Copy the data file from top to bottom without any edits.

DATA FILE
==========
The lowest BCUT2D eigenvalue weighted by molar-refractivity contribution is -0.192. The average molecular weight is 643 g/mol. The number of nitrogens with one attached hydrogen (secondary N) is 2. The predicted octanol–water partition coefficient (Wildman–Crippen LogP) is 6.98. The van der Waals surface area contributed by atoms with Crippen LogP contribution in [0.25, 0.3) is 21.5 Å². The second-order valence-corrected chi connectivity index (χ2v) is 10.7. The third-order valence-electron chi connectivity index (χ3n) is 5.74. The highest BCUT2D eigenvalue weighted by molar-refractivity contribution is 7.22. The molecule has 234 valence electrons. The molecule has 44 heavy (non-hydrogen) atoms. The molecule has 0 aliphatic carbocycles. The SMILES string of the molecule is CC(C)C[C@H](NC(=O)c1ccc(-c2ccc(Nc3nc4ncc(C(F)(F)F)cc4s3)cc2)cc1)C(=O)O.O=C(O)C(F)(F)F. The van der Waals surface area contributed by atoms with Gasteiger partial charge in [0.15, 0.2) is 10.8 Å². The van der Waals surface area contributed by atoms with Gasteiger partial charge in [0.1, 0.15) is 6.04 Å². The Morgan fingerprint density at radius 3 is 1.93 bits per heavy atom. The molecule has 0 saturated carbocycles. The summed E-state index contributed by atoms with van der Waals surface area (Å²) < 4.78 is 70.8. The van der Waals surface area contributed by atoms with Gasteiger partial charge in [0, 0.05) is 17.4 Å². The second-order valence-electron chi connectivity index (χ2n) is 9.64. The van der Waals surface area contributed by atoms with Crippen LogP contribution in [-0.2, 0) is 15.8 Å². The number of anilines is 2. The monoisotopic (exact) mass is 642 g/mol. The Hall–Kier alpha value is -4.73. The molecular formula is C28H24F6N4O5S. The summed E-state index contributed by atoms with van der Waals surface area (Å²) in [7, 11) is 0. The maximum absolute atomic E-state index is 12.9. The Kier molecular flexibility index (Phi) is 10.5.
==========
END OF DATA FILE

The lowest BCUT2D eigenvalue weighted by molar-refractivity contribution is -0.192. The average molecular weight is 643 g/mol. The number of nitrogens with one attached hydrogen (secondary N) is 2. The predicted octanol–water partition coefficient (Wildman–Crippen LogP) is 6.98. The van der Waals surface area contributed by atoms with Crippen LogP contribution in [0.25, 0.3) is 21.5 Å². The second-order valence-corrected chi connectivity index (χ2v) is 10.7. The third-order valence-electron chi connectivity index (χ3n) is 5.74. The highest BCUT2D eigenvalue weighted by molar-refractivity contribution is 7.22. The molecule has 234 valence electrons. The molecule has 44 heavy (non-hydrogen) atoms. The molecule has 0 aliphatic carbocycles. The SMILES string of the molecule is CC(C)C[C@H](NC(=O)c1ccc(-c2ccc(Nc3nc4ncc(C(F)(F)F)cc4s3)cc2)cc1)C(=O)O.O=C(O)C(F)(F)F. The van der Waals surface area contributed by atoms with Gasteiger partial charge in [0.15, 0.2) is 10.8 Å². The van der Waals surface area contributed by atoms with Gasteiger partial charge in [0.1, 0.15) is 6.04 Å². The Morgan fingerprint density at radius 3 is 1.93 bits per heavy atom. The molecule has 0 saturated carbocycles. The summed E-state index contributed by atoms with van der Waals surface area (Å²) < 4.78 is 70.8. The van der Waals surface area contributed by atoms with Gasteiger partial charge in [0, 0.05) is 17.4 Å². The second-order valence-electron chi connectivity index (χ2n) is 9.64. The van der Waals surface area contributed by atoms with Crippen LogP contribution in [-0.2, 0) is 15.8 Å². The number of anilines is 2. The monoisotopic (exact) mass is 642 g/mol. The Hall–Kier alpha value is -4.73. The molecular formula is C28H24F6N4O5S. The summed E-state index contributed by atoms with van der Waals surface area (Å²) in [7, 11) is 0. The maximum absolute atomic E-state index is 12.9. The Kier molecular flexibility index (Phi) is 10.5.